Our biggest of the 3 days, as we planned to hike down to the Colorado River and then start our ascent of the south rim to reach our camp at Indian Gardens. En route to the river there is a spur just under a mile long to Ribbon falls, which I decided was worth an investigation and a nice opportunity to wet my bandana and feet.
The ascent from the river was fairly steep and hard going during the heat of the day, so when we found a shady spot near a stream about halfway up we took the opportunity to rest for a while. We were both pretty tired by the time we got to camp but decided the opportunity to head out to Plateau Point to enjoy sunset was too good to miss. Leaving most of our heavy gear at camp, we bounced off on the 3 mile round trip to enjoy sunset from the prettiest viewpoint in the canyon.
Our last day was gratefully our shortest day, as we made our final push for the South Rim. We started at dawn to ensure we would be out before the midday sun and in time to catch our 1:30pm shuttle that would take us back to our car on the North Rim. We got to the top with enough time to grab some food and buy our souvenir t-shirts, before we collapsed into the shuttle bus. A job well done!
North Kaibab trail & Bright Angel Trail with Ribbon Falls and Plateau Point spurs. Grand Canyon Rim to Rim hike complete!
Total 28.9 miles
To camp anywhere inside the canyon a backcountry permit is required. There are a limited amount of permits issued every day. You can apply 4 months in advance by faxing your request to the Backcountry Information Centre.
Permit cost: $10 plus $8 per person (or stock animal!) for every night spent inside the canyon. (Prices correct for 2019.)
How to apply: For a full explanation on how to get the permits visit the nps website. This page also provides information on trail conditions, rules and regulations and everything else in between, so I won’t repeat it all here.
If you would prefer not to camp you could stay at the only lodge inside the canyon, which is Phantom Ranch. They also provide meals for an extra cost. Reservations are taken on a lottery basis (new for 2019) which you can read about here.
If you are only hiking in one direction then you will obviously need transport to return to the start of your hike. There are shuttle buses that will provide this service, usually running twice per day. Prices, times and bookings are available on their website.
- Good boots or trail shoes. Flip flops for around camp.
- A good Hiking backpack.
- Water and the ability to carry lots of it! I used a water bladder for my multi day hike.
- Water purification tablets/filter
- Food and salty snacks. As well as staying hydrated you will need to keep sodium levels up which is a great excuse to eat some yummy trail mix.
- Sunnies and hat.
- Basic first aid kit including plasters/second skin for blisters and pain killers.
- Head torch.
- Trail map or guide.
- Change of socks and underwear.
- Camping gear – tent, roll mat and sleeping bag/sleeping bag liner.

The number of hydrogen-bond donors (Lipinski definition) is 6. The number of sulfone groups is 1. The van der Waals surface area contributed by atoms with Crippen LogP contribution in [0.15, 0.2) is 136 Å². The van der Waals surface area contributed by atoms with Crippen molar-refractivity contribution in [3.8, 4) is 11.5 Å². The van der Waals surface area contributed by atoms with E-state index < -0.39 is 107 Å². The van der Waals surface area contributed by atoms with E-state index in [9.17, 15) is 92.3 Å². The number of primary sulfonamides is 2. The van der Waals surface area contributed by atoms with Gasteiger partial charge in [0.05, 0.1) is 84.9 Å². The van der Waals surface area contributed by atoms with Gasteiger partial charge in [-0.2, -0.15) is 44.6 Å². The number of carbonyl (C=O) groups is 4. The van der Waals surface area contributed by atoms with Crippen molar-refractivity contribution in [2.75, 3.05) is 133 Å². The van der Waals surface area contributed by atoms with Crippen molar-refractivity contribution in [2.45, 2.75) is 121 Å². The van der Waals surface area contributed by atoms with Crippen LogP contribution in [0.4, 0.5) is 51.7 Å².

- Stove and fuel. Jetboils get your water boiling in about 2 minutes. They’re awesome when you get to camp and want some food, pronto!
You might be interested in what I take on a hiking photography trip. You can read more in this post.
The Grand Canyon gets extremely hot during the Summer months and it gets hotter as you descend. It also gets sub zero cold during the Winter months so the best times to hike are in the shoulder months (April, May, September, October) At any time, always try to avoid hiking during the hottest hours of the day (12-3pm)
If you want to avoid the hassle of planning a trip, making the reservations and applying for the permits, you could always do a guided hike. Personally I have never done a guided hike in the Grand Canyon but I have heard good things about the guys at Wildland Trekking if you want to check them out!
- Overnight parking North Rim – Parking lot trail head.
- Overnight parking South Rim – Backcountry Information Centre parking lot. A short walk to the Bright Angel Trail and a bus trip on the free Park Shuttle Service from South Kaibab Trail.
I truly believe that if you really want to fully experience the Grand Canyon then you should try a multi day hike of some description, whether it’s supported by mules and staying in a lodge or packing everything you need with you and going it solo. Only as you wander down through the layers of rock that took millions of years to form, do you see what a beautiful place it is. Only when you camp inside the canyon and watch as the sun sets up on the rim for the rest of the world do you feel what a magical place it is. And only when you walk from one side to the other and know what it takes to finally make it out, do you fully appreciate the true vastness of the Grand canyon.
Disclaimer: Some links in this article are affiliate links, which means that if you purchase through them I receive a small commission, at no extra cost to you. This helps cover the cost of running this blog. Thanks for your support!
Like it? Pin it for later!